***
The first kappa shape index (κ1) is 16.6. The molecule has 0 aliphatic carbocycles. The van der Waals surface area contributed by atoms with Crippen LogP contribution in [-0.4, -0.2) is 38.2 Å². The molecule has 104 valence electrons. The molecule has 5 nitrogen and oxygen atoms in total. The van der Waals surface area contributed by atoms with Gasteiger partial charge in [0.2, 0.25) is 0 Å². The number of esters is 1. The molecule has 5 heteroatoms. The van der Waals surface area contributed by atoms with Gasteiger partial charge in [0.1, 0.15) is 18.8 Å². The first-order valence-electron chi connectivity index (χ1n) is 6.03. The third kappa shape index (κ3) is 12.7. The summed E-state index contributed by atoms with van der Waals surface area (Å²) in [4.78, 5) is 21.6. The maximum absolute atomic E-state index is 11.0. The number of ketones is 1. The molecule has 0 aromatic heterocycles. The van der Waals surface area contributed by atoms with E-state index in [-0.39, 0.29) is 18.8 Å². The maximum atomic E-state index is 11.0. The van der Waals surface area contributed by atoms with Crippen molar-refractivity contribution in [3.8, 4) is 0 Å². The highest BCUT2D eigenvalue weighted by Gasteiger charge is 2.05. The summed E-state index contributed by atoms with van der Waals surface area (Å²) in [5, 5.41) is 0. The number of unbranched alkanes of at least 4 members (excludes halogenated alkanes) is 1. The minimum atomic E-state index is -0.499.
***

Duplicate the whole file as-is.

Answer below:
The first kappa shape index (κ1) is 16.6. The molecule has 0 aliphatic carbocycles. The van der Waals surface area contributed by atoms with Crippen LogP contribution in [-0.4, -0.2) is 38.2 Å². The molecule has 104 valence electrons. The molecule has 5 nitrogen and oxygen atoms in total. The van der Waals surface area contributed by atoms with Gasteiger partial charge in [0.2, 0.25) is 0 Å². The number of esters is 1. The molecule has 5 heteroatoms. The van der Waals surface area contributed by atoms with Gasteiger partial charge in [0.1, 0.15) is 18.8 Å². The first-order valence-electron chi connectivity index (χ1n) is 6.03. The third kappa shape index (κ3) is 12.7. The summed E-state index contributed by atoms with van der Waals surface area (Å²) in [4.78, 5) is 21.6. The maximum absolute atomic E-state index is 11.0. The number of ketones is 1. The molecule has 0 aromatic heterocycles. The van der Waals surface area contributed by atoms with E-state index in [-0.39, 0.29) is 18.8 Å². The maximum atomic E-state index is 11.0. The van der Waals surface area contributed by atoms with Crippen molar-refractivity contribution in [3.8, 4) is 0 Å². The highest BCUT2D eigenvalue weighted by Gasteiger charge is 2.05. The summed E-state index contributed by atoms with van der Waals surface area (Å²) in [5, 5.41) is 0. The number of unbranched alkanes of at least 4 members (excludes halogenated alkanes) is 1. The minimum atomic E-state index is -0.499.